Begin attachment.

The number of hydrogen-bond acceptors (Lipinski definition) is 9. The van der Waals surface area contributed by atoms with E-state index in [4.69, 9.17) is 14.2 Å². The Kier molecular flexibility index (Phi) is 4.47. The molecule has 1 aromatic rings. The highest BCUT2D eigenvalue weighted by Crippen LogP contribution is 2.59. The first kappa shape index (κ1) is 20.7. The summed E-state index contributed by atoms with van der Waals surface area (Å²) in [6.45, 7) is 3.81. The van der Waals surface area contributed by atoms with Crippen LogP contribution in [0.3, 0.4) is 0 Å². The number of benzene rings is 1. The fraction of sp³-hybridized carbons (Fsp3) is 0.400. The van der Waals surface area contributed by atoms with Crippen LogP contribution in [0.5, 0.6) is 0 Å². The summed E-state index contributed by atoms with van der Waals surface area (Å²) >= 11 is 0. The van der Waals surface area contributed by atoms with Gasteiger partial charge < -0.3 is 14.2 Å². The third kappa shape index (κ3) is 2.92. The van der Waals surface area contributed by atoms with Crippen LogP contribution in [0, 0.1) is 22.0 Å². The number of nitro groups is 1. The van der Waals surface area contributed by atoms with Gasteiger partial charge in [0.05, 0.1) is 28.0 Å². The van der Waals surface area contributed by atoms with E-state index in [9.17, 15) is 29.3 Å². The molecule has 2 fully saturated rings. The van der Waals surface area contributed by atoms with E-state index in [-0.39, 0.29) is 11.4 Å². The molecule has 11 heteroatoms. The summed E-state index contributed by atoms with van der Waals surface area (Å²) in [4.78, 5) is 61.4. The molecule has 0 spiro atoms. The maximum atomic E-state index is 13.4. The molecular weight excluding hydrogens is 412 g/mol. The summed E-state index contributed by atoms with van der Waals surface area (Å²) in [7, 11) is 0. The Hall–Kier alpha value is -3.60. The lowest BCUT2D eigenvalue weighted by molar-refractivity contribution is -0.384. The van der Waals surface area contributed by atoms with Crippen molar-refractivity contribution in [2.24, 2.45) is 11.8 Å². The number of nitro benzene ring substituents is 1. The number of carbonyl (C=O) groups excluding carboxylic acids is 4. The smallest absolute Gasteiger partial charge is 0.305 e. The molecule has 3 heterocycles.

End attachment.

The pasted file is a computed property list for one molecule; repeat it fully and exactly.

The number of hydrogen-bond acceptors (Lipinski definition) is 9. The van der Waals surface area contributed by atoms with E-state index in [4.69, 9.17) is 14.2 Å². The Kier molecular flexibility index (Phi) is 4.47. The molecule has 1 aromatic rings. The highest BCUT2D eigenvalue weighted by Crippen LogP contribution is 2.59. The first kappa shape index (κ1) is 20.7. The summed E-state index contributed by atoms with van der Waals surface area (Å²) in [6.45, 7) is 3.81. The van der Waals surface area contributed by atoms with Crippen LogP contribution in [0.3, 0.4) is 0 Å². The number of benzene rings is 1. The fraction of sp³-hybridized carbons (Fsp3) is 0.400. The van der Waals surface area contributed by atoms with Crippen LogP contribution in [0.5, 0.6) is 0 Å². The summed E-state index contributed by atoms with van der Waals surface area (Å²) >= 11 is 0. The van der Waals surface area contributed by atoms with Gasteiger partial charge < -0.3 is 14.2 Å². The third kappa shape index (κ3) is 2.92. The van der Waals surface area contributed by atoms with Crippen LogP contribution in [0, 0.1) is 22.0 Å². The number of nitro groups is 1. The van der Waals surface area contributed by atoms with Gasteiger partial charge in [0.05, 0.1) is 28.0 Å². The van der Waals surface area contributed by atoms with E-state index in [9.17, 15) is 29.3 Å². The molecule has 2 fully saturated rings. The van der Waals surface area contributed by atoms with E-state index in [-0.39, 0.29) is 11.4 Å². The molecule has 11 heteroatoms. The summed E-state index contributed by atoms with van der Waals surface area (Å²) in [4.78, 5) is 61.4. The molecule has 0 spiro atoms. The maximum atomic E-state index is 13.4. The molecular weight excluding hydrogens is 412 g/mol. The summed E-state index contributed by atoms with van der Waals surface area (Å²) in [7, 11) is 0. The Hall–Kier alpha value is -3.60. The lowest BCUT2D eigenvalue weighted by molar-refractivity contribution is -0.384. The van der Waals surface area contributed by atoms with Crippen molar-refractivity contribution in [2.24, 2.45) is 11.8 Å². The number of nitro benzene ring substituents is 1. The number of carbonyl (C=O) groups excluding carboxylic acids is 4. The smallest absolute Gasteiger partial charge is 0.305 e. The molecule has 3 heterocycles.